The church, built on a small plot of land near South Hiendley, is thought to have been a site of Christian worship since Anglo Saxon times.
But its recorded history begins in 1120, when the church came under the control of monks at Nostell Priory, at which time it served the parish of Hoderode.
Since then, the Grade II-listed church has seen nine centuries of worship, marriage and christenings amid changing ownership and shifting parish boundaries - but a lot of that history is yet to be re-discovered.
And with Felkirk’s 900th anniversary approaching next year, a group of committed volunteers are looking to make the landmark a community celebration.
“Nobody really knows the history of Felkirk, it’s a bit of a mystery,” said volunteer Vicki Vibert.
“Lots of historical information exists but we can’t get access to it all.
“Although we are celebrating 900 years, there has been worship on this site for well over 900.
“But we’re not forcing religion down anyone’s throats. We’re inviting people to enjoy the history of the place, which anyone can.
“It’s still an active place of worship, but it’s much more - we have weddings, birthdays and christenings.
“It’s part of the local heritage, a landmark - it’s a truly beautiful place.”
Every stone and wooden beam holds centuries of history and as such needs painstaking maintenance to retain it.
The font, a plain stone basin and pedestal, is thought to be one of the oldest still in continuous use - because of its size, it is believed to date from the 10th century when baptism meant immersing a child fully in water.
It had to be replaced in 1875 after being discarded, before the original font was found in 1931 being used by a farmer - with the stand rediscovered in a garden - and returned.
The north-facing stained glass window is currently undergoing a £30,000 restoration, and the rest of the church shows a mix of Norman, Tudor and Saxon influence.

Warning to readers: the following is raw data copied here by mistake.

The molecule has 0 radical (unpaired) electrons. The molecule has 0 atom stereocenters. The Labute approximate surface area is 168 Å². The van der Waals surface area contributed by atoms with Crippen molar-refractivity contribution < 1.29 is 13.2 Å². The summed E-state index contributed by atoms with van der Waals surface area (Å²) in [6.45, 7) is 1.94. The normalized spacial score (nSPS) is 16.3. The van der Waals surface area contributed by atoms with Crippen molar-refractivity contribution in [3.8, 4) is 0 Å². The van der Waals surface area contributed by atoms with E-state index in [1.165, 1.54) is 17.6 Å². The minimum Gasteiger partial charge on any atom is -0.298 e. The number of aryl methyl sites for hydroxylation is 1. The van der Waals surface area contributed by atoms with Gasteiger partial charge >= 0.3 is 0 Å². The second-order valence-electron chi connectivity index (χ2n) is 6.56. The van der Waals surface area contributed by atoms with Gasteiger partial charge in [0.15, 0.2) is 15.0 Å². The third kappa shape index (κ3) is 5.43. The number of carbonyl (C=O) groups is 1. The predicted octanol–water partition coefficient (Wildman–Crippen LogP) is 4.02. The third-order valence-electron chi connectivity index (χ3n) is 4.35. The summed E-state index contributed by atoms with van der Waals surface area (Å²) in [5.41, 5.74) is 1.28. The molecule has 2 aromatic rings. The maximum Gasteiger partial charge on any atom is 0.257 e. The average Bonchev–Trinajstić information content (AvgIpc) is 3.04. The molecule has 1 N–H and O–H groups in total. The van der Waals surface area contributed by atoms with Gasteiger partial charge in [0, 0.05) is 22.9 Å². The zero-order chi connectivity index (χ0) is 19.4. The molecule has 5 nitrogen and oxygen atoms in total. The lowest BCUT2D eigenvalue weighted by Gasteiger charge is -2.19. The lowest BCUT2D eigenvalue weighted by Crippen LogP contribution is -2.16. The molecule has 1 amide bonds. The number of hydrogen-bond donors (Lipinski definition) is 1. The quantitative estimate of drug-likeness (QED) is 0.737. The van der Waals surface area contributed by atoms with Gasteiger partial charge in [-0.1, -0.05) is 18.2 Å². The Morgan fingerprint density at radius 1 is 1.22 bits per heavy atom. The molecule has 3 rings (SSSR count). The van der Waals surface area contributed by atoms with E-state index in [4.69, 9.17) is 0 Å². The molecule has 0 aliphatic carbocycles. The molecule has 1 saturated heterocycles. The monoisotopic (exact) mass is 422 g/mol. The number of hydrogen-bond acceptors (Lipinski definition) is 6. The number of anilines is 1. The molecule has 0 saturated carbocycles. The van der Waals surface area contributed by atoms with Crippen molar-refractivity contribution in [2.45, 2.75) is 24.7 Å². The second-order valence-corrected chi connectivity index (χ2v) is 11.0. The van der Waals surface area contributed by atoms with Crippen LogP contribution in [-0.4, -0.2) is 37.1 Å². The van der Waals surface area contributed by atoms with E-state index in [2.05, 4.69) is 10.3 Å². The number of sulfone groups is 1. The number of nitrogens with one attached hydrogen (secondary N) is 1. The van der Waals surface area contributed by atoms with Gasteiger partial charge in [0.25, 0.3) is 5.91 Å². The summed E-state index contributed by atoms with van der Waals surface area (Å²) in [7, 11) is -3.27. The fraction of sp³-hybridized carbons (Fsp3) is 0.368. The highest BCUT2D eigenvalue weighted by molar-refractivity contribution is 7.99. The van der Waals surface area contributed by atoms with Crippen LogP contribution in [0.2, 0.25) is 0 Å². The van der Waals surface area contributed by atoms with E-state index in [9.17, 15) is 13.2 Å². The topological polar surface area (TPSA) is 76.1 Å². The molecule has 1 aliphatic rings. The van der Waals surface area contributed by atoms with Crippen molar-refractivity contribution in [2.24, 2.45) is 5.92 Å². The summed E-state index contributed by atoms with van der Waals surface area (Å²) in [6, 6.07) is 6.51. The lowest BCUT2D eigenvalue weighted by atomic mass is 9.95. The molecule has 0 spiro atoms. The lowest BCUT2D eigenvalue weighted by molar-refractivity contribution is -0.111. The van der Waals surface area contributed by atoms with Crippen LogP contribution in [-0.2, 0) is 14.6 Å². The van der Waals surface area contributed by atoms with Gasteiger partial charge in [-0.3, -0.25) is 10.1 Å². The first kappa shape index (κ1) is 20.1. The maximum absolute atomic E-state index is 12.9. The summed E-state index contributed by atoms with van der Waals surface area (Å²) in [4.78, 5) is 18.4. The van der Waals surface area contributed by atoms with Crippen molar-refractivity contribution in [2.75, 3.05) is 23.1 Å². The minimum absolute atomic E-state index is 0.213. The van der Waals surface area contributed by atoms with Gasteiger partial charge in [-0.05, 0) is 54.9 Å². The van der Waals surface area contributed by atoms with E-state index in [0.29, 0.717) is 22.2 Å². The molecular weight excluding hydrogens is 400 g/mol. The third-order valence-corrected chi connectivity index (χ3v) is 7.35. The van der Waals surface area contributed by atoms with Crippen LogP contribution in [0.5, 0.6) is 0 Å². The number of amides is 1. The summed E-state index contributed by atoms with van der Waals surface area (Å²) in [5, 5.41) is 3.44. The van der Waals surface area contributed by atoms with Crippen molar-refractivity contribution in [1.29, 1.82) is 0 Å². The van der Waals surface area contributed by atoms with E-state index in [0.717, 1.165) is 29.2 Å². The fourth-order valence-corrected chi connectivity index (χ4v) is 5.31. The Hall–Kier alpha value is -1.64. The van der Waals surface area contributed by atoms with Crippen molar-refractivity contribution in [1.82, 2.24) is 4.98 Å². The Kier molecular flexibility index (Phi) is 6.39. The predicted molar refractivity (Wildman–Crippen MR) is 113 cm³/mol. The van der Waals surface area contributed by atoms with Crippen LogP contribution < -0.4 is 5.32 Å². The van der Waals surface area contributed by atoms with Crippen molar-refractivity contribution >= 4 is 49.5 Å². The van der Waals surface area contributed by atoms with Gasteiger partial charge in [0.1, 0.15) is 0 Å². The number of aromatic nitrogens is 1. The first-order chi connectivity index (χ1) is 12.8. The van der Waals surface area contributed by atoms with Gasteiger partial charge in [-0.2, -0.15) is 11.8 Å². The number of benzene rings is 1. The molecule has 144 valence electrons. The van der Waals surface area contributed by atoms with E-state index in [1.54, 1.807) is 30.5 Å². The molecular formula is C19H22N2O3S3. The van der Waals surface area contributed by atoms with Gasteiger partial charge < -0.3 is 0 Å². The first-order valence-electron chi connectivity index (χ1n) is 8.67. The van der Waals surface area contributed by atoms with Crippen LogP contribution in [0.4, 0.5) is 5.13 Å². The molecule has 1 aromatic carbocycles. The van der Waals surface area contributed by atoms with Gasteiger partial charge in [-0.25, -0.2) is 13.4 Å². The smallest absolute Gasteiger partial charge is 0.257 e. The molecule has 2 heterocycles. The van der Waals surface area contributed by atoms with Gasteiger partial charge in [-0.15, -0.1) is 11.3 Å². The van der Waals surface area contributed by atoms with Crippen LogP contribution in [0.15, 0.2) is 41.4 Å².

Adding to the patchwork quilt of the previous 900 years, Vicki says that a lot of local people ‘don’t know they’re in our parish’ - principally because Felkirk, as a place, doesn’t exist.
She says there are a few theories as to where the church got its name - it may be of Scandinavian origin, as a corruption of the word for ‘church of wood or planks’, or from the Anglo Saxon word for ‘church of the field’.
Hodroyd Hall, a short walk up Kirkgate Lane, is the only remaining evidence of the village of Hoderode, and became most prominently linked to the church through the Monckton family. John Monckton, who became the first Viscount Galway in 1727, had his seat at the 17th century building and was a patron of the church along with his family.
“The house and the church grew up together really,” said Stephen Aviss, a Surrey-based opera singer who recently bought Hodroyd Hall with a view to renovating it.
“There’s always been a fascinating link between the two.
“When I first came here, the church was the first place I stopped at and it was open, which I thought was an extraordinary symbol of welcoming to the community.
“I’m a proper ‘blow in’ as they say around here.
“I was performing at Opera North in Leeds and had been looking to buy somewhere up north, and just as I was thinking about it I saw an email with Hodroyd Hall on. I fell in love with the house straight away.
“It’s so good for events, but this is what they did back then - they entertained.”
Stephen added he wanted to see the Grade II-listed building, which is said to have housed Oliver Cromwell, ‘brought back to life’.
As part of the Felkirk’s 900th anniversary celebrations, he hopes to host a number of events at Hodroyd Hall including a Valentine’s Day ball and a Yorkshire Day gala, alongside the other events the group has planned.
For more information, search for Felkirk St Peter’s Church on Facebook.